When I saw the old-but-newly-acquired fix-r-upper vessel parked in his yard, I asked my bass-fishing buddy, “Hey Ben, what’s the pontoon boat for?”
“Habitat barge,” he replied. “I’ll use it to install brush piles.”
Ben is a maestro at extracting bass and other sportfish from brush piles, so the more the better. Adding brush piles to favorite waters is a common practice — although labor-intensive — for many anglers. And when done with some forethought, it is probably a good thing for Mississippi’s reservoirs, which are increasingly devoid of habitat.
Habitat enhancement in reservoirs is getting a lot of attention from fisheries agencies nationwide. As reservoirs age, woody habitat — brush, logs, standing timber— decomposes. Several studies have clearly demonstrated the importance of woody habitat to productive fish populations, and many more studies have documented the benefit of installed woody habitat to angler catch.
In other words, wood is good.
Learning by doing
Adding habitat to aging reservoirs is far from a new idea. Years ago, many studies reported on the effects of adding woody habitat. Some reported that different fish species had preferences for different types of sunken trees and brush, for example, pine vs. cedar vs. hardwoods. I think the “wisdom” gained from these studies is that where the woody habitat is placed and the interstitial spaces — the sizes and amounts of nooks and crannies — has more to do with what fish and what sizes are most attracted.
Years ago, the Tennessee Valley Authority installed many extensive fish attractors in Pickwick and other TVA impoundments. Long before GPS, the fish attractors were marked with telephone poles pushed into the bottom. At least some of the telephone poles are still there, but the sunken brush is long gone. Decomposition is a problem with all added woody habitat. How long the brush lasts and remains effective varies depending on the type and size of wood. Repurposed Christmas trees may attract fish for only one or two years. Hardwoods tops with thick limbs last longer, but bigger and heavier woody habitat creates deployment problems.
While Ben’s habitat barge may suffice for enhancing his secret fishing holes, deployment of fish attractors on a large scale is time-consuming and requires a serious upgrade in equipment. Given these costs, longer-lasting and more-durable plastic fish attractors, even though expensive to buy or build, may be more economical in the long run.
A study at Sam Rayburn Lake conducted by fisheries biologists with the Texas Parks and Wildlife Department compared fishes’ attraction to PVC pipe-framed cubes filled with corrugated polyethylene drain pipe or plastic mesh. The frames filled with drain pipe are often called “Georgia cubes.” Several years ago, biologists with the Georgia Department of Natural Resources found the cubes attracted species and numbers of fish similar to woody habitat during the first 2 years after deployment. By Year 3, however, the cubes attracted four times as many fish as the woody habitat, largely due to decomposition of the wood.
The attractors used in the Texas trials were 3x3x6 foot frames made of 1½- or 2-inch diameter PVC pipe. The corrugated pipe or plastic mesh was wound around the frames. Holes drilled in the frame facilitated sinking.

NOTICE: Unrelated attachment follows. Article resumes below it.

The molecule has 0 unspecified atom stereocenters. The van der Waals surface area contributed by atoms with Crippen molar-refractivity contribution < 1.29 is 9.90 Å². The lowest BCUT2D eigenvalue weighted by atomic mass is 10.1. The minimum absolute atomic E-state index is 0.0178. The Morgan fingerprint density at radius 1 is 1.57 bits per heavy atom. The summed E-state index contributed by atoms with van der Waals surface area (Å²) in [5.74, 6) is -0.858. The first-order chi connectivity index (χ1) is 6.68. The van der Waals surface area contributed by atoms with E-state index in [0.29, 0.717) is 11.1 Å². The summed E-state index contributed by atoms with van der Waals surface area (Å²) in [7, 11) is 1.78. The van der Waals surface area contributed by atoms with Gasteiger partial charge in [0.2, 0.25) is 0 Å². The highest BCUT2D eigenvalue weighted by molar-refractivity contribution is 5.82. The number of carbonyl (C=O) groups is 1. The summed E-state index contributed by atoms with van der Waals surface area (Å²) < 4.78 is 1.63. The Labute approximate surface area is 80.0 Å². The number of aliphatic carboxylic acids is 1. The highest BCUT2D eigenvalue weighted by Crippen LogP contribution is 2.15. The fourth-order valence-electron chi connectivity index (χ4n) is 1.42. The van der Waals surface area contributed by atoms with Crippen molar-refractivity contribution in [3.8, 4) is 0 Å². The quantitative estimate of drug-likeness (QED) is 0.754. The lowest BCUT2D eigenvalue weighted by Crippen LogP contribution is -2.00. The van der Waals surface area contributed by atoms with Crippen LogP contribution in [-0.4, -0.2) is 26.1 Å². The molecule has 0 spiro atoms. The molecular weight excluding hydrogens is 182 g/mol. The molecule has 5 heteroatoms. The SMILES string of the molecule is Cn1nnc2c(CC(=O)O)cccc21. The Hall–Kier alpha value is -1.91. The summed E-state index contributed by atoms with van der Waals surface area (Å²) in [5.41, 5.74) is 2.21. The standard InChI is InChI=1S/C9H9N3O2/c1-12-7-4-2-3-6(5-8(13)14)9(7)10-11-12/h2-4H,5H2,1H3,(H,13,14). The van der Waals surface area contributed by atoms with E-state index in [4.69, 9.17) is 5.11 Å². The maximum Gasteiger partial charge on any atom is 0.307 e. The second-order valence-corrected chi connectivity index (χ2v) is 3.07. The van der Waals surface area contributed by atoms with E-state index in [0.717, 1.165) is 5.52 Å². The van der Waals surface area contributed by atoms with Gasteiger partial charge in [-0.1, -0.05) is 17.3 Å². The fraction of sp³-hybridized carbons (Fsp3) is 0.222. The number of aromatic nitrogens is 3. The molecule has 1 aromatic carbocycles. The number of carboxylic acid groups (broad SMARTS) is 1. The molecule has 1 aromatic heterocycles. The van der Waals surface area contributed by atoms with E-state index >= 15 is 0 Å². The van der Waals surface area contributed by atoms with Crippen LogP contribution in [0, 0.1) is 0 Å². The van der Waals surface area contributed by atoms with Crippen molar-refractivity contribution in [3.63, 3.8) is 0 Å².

Multiple groups of six structures of each type were placed either in a line or in clusters in water 16 to 20 feet deep — above the metalimnion but deep enough to ensure that they would remain in relatively deep water if the reservoir level fluctuated. All were put in areas devoid of cover but with other fish-attracting features, like underwater points of adjacent to steep contour breaks. Fish use of the structures was monitored by divers and fixed underwater cameras in 2014 and 2016.
The drain-pipe structure attracted more species and greater numbers of all species combined than the mesh structures. The drain pipe structure had more black crappie, bluegill and longear sunfish; the mesh structures had greater numbers of largemouth and spotted bass.
The configuration of the structures —arranged linearly or in a cluster — did not affect abundance of any species.
Corrosion of the hardware used to attach the structures to anchors resulted in the buoyant mesh structures floating to the surface — the plastic mesh is buoyant; the corrugated pipe structures remained on the bottom. Using only data from the pipe structures, abundance was greater in 2014 than 2016.
Plastic structure works. For a long time. Low maintenance, but use corrosion-resistant cables and cable clamps to anchor the structures.
The greater attraction to the structures in 2014 than 2016 remains a bit of a mystery. More fish were expected in 2016, because Rayburn had less hydrilla in 2016, and the structures had a longer time to be colonized by algae and invertebrates. Diver observations, however, confirmed that these structures were quickly colonized by algae and invertebrates. A likely reason for the declining fish abundance was that these structures had been discovered by anglers, and fish had been harvested.
Interested in using fish- and angler-friendly plastic fish attractors or maybe encouraging a habitat-enhancement project with the Mississippi Department of Wildlife, Fisheries and Parks? The attractors used by TPWD cost (in 2014) $125 to $175 for each pipe structure and $60 for each mesh structure.
Regardless of what kind of fish attractor you place in Mississippi’s public waters, contact your district fisheries biologist to discuss any restrictions or permit requirements.
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